Friday, January 30, 2015

Africa -- January, 2015 (Days 16 & 17)

January 26 and January 27, 2015

We left Mara Camp at 6:50 a.m. doing a game drive on the way out.  A little after 8 we exited Masai Mara then spent about 70 minutes on the TERRIBLE road before hitting tarmac and a decent road.  We stopped at the souvenir stand to pick up beadwork that we’d ordered when we stopped there before entering the national park.  (The souvenir stores also have the highest quality, western-style, bathrooms – hence assuring stops will be made by tourists.)

At 11 we left the souvenir place hurrying to get to and through Narok, the chief city of the Masai area.  Patrick had learned that a large demonstration was being planned to protest the poor condition of public services (roads) in the area caused by the misuse of funds by the governor of the region, a protest that was intended to block the road we needed to take.  Although we all agreed the demonstrators had a legitimate gripe (we’d ridden on that road!), we didn’t want to be delayed so appreciated Patrick’s skilled driving.  We saw large crowds gathering, most wearing red as the Masai do, but made it through Narok before the actual demonstration began.

We later learned (saw TV coverage while at the airport) that the demonstration had occurred and had resulted in some violence with injuries and one person dead.  Mary later found some written coverage of the event:   

Before arriving in Nairobi we made a final pit/souvenir stop.  There was a view over the Rift Valley and a map showing how extensive the Rift Valley is.

We arrived about 1:30 at the hotel where a day room had been reserved.  Some went off to the Market to do some final shopping.  I stayed at the hotel, lunched, and took a shower.  The shoppers returned, final packing was done, and we left for the airport at 4:45.  Had a little dinner and waited a long time to board.  Takeoff happened at 10:50 p.m.  I slept about 5 hours in two stretches (not bad) and arrived in Amsterdam at 4:42 a.m. (1/27) local time for a five hour wait until the flight to the Twin Cities left. 

Take-off was at 10:25 a.m. and after almost a 9 hour flight, arrived at MSP at 12:20 p.m.  The trip required about 24 hours in airports and planes and another 10 hours of traveling if one includes the trip from Masai Mara to Nairobi.  Very good to be home!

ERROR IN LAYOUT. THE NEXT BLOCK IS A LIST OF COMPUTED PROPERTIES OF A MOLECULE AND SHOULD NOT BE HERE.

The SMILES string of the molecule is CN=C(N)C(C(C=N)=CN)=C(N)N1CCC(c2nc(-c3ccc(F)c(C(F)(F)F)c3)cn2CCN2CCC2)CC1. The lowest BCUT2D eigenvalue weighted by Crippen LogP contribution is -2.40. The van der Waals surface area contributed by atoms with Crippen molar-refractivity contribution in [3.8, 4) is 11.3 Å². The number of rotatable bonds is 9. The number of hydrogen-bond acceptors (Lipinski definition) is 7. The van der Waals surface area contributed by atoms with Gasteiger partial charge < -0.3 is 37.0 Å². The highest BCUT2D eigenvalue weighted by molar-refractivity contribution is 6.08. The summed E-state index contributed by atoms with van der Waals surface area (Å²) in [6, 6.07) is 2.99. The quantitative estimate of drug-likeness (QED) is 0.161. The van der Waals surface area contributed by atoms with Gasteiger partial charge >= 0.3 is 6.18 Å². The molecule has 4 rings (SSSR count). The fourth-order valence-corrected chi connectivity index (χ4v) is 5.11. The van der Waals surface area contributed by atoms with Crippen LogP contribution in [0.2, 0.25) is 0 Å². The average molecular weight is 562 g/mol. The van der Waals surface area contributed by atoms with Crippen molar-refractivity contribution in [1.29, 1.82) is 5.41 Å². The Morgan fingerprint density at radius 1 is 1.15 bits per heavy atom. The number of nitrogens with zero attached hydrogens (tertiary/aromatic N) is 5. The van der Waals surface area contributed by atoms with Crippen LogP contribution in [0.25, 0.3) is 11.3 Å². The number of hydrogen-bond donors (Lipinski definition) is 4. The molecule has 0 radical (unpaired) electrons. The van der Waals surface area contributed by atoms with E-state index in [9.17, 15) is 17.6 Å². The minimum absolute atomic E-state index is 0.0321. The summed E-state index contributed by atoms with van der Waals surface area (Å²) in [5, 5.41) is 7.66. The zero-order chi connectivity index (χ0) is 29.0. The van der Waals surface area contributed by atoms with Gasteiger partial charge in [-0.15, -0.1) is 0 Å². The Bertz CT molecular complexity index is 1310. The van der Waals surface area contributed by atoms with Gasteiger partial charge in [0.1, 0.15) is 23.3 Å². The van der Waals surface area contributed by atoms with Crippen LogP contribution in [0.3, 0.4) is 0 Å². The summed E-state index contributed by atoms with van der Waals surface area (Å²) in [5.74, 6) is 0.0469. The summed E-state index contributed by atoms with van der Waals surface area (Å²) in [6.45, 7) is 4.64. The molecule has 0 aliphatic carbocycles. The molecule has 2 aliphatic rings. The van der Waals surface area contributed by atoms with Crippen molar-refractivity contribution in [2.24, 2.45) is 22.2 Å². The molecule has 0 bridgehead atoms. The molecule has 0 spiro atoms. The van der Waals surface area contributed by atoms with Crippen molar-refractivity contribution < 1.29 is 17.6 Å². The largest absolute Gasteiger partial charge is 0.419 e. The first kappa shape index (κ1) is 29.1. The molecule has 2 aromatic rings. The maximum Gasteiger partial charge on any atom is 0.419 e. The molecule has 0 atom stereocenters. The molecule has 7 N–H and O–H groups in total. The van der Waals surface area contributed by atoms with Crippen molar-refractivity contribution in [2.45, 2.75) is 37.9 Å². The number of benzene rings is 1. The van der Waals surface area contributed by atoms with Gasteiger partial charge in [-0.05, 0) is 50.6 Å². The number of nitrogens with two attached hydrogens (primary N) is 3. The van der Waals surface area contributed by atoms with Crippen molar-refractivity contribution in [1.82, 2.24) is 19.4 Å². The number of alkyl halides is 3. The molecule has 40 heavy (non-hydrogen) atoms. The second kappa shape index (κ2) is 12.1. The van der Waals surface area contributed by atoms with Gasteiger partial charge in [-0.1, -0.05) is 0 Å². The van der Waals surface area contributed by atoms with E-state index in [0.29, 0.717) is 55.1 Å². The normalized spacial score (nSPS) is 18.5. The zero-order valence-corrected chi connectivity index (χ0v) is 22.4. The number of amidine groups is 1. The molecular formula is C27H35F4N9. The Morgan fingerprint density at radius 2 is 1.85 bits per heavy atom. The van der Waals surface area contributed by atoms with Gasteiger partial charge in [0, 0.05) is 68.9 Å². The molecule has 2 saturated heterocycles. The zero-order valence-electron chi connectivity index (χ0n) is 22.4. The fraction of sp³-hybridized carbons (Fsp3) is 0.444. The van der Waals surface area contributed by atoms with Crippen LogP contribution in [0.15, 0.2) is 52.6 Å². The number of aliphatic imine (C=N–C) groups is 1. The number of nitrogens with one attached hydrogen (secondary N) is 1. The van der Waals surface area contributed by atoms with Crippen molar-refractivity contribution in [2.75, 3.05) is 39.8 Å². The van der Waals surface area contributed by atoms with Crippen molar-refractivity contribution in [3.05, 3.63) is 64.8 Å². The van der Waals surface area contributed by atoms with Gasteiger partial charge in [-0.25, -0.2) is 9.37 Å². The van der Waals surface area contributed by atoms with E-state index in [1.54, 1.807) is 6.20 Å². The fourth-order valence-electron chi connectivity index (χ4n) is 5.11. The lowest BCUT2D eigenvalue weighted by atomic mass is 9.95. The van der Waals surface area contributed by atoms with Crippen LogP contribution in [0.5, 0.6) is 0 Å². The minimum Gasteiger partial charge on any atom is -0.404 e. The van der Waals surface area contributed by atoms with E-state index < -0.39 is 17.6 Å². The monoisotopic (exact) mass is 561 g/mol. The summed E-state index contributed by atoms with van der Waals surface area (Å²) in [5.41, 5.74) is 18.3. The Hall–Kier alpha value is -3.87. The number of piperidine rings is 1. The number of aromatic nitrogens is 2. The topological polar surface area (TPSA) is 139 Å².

Africa - January, 2015 (Days 14 [p.m.], 15, & 16 [a.m.])

January 24 (afternoon), January 25, and January 26 (morning), 2015

The vans were loaded early, good-byes were said as the group divided, and we headed out of Lake Nakura National Park at 7:50 a.m. on Jan. 24. 

At 8:30, after some more animal viewing, we left the park gate.  Five of our group of ten were headed for Nairobi to do shopping on behalf of Give Us Wings and then take off that evening for Amsterdam.  Jered, Lea Anne, and David would return directly home to the Twin Cities; Cammie and Rob would fly off to England for a few days visiting friends.

The remaining five of us (Sharon, Mary, Jennifer, Therese, and I) had signed up for a mini-safari in Masai Mara National Park.  So Patrick, with the five of us, headed in one direction while Muli, with the returning five, headed in another.  For a while the road was relatively smooth – good enough for me to write in my journal and even download pictures onto the computer.  However, as we got into Masai territory, the road deteriorated badly.  Patrick did the best job he could in finding the smoothest part, but it was impossible given the poor condition of the road.  We were driving through the Rift Valley, and Patrick provided information as we drove.